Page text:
Alarms at Vernon

A recent report (h/t to Tom Reney) states

MONTPELIER, Vt. (AP) — Vermont Yankee nuclear plant officials say two high radiation readings in the reactor building at the Vernon plant were false alarms. Vermont Yankee reported to the Nuclear Regulatory Commission on Wednesday that on June 14 and again on July 11, a radiation detector on the plant’s refueling floor issued notifications that it was getting high readings.  Plant spokesman Robert Williams says the plant’s ventilation system began shutting down, as it’s designed to do when high radiation readings are recorded. But he said follow-up checks showed that the high readings were false.

Williams says the problem has been addressed by the replacement of four radiation detectors in the plant.

If these were the only alarms, how do they know that the information was false?

In another story about Vernon  there remains debate over whether the reactor is hurting the fish.   When I first came to town, in spring the river was full of shad that had spawned and then died.  At times the river stank.   Today, dead shad are rarely seen.

Finally, in another brief report  a chemist was arrested for falsifying safety reports at the Energy reactor at Indian Point in an effort to prevent the plant from closing.   An internal audit brought out the problem.    The question in this situation is: how much is lying a part of the corporate culture in the nuclear industry.

James Hansen on nuclear power July 27. 2013

There was a video published in the New York Times by James Hansen (h/t my brother, Tim, and Hattie have asked me to comment on the piece). As many know, Hansen is the former head of NASA who recently left government to campaign about global warning. I found some difficulties in blogging, as his piece is the form of video, without the usual links to references.   For a meticulous scientist, he expresses his opinions on a wide range of topics such as economics, nuclear safety, without references.    In his piece he advocates on behalf on the new, fourth generation nuclear reactors without reference to what they were.   He says they are safe, despite the fact that they have not yet been developed.   This is a common plea, that, indeed, the old technologies are flawed, but that the new ones solve the problems.  He reports that Fukushima is “unfortunate,” at this time, and because it makes people doubt nuclear reactors.  He does say that the old reactors are unsafe with old technologies, but he does not say that they should be shut down.  He states that the problem of nuclear waste remains unsolved.   He minimizes the events at Three Mile Island, saying that the release of radiation is comparable to flying back and forth across country.  Unfortunately, he mistakes the release of one isotope, iodine, from the total release.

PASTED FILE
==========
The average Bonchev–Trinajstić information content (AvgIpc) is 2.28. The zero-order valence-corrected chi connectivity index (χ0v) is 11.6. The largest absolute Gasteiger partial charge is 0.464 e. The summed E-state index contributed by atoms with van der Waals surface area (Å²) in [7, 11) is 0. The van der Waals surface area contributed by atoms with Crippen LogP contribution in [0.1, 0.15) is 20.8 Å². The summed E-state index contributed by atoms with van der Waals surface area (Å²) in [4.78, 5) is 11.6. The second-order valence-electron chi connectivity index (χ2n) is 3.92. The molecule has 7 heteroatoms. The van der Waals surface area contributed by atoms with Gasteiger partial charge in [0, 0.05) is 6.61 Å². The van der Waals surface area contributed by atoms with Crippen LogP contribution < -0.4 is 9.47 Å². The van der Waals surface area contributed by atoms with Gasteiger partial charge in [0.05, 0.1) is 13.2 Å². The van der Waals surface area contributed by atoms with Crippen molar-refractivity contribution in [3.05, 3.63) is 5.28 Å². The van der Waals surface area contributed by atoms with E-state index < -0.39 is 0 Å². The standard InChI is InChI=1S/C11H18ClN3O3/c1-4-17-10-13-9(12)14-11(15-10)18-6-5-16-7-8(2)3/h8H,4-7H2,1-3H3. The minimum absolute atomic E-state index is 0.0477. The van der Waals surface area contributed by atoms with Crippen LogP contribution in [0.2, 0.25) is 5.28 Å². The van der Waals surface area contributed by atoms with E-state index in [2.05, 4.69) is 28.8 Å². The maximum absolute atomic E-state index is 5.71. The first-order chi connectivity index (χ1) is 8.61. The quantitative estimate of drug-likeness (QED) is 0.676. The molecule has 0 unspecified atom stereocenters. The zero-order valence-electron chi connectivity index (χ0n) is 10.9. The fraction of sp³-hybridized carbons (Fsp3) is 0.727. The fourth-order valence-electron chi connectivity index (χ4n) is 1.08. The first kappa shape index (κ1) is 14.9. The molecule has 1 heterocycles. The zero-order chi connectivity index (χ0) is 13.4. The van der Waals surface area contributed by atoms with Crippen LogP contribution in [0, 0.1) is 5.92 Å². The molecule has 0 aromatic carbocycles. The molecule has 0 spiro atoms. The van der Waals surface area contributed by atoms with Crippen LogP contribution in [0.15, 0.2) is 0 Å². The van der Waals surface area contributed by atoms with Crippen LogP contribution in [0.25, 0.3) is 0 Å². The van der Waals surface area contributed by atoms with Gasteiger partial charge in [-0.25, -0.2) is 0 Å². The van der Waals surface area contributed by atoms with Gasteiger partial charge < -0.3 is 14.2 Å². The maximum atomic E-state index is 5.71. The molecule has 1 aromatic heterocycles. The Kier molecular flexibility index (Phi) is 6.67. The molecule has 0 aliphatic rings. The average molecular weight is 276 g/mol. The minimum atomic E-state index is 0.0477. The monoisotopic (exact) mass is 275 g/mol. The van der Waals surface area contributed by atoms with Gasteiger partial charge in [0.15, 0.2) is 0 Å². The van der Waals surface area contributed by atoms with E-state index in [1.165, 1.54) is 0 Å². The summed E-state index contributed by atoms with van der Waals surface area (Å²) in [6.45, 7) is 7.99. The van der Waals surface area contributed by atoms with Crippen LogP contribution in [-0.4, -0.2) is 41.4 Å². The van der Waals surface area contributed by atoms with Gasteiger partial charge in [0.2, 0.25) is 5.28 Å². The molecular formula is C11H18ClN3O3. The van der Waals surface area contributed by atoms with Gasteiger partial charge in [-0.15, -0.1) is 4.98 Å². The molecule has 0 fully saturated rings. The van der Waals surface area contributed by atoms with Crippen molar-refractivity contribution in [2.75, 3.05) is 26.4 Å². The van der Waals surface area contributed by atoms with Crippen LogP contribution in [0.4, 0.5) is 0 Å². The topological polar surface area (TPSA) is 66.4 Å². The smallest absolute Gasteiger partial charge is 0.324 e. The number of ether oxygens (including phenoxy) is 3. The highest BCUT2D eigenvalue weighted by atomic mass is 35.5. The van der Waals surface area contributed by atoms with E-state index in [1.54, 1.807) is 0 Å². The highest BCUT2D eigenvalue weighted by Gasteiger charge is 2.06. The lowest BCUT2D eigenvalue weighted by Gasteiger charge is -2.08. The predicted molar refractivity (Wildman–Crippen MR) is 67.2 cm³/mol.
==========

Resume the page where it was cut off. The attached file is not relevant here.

He does offer an interesting analogy about the airplane industry. However,  In the airplane industry, if a plane crashes, the entire fleet is grounded until the problem is resolved and the next version is made to be safer.  There are many lessons to be learned from the events at Fukushima, and the NRC plans to implement them at some time in the future.   Meanwhile, the aging reactors continue to run.

He makes a plea that objective scientists and not Jane Fonda should be the people to make the decisions about the safety of nuclear reactors.   However,   since the dawning of the nuclear age,  the information about the health effects of radiation have been suppressed and science has been politicalized.

He makes the argument that currently fossil fuels are the cheapest argument, without doing a reasonable economic analysis about the total costs of fossil fuels:  tax breaks for the oil companies, subsidies of the highways, involvement in foreign wars such as Iraq, source of so much oil.

There is also a movie, Pandora’s Promise, just released.  There is essay in the New York Times about Pandora’s Promise.   There is a strong voice from the pro-nuclear side.   I am reminded of my Friend the Atom.   Then I recalled that Paul Allen had been linked to Pandora’s promise, and googled Paul Allen and Pandora’s Promise.   The oldest link appeared in the Hollywood Reporter:

Paul G. Allen, a co-founder of Microsoft, is lending his support to Robert Stone’s documentaryPandora’s Promise, which explores the idea that nuclear power can be used to combat climate change and provide energy to the developing world.  Vulcan Productions, Allen’s production company, is joining Jimand Susan Swartz and Impact Partners as a producing partner on the the film, which premiered at the Sundance Film Festival.

The next piece appeared in Forbes magazine.   Allen is quoted as saying: “Even before Pandora’s Promise was made, I’d become convinced that nuclear energy should be part of the climate change solution.”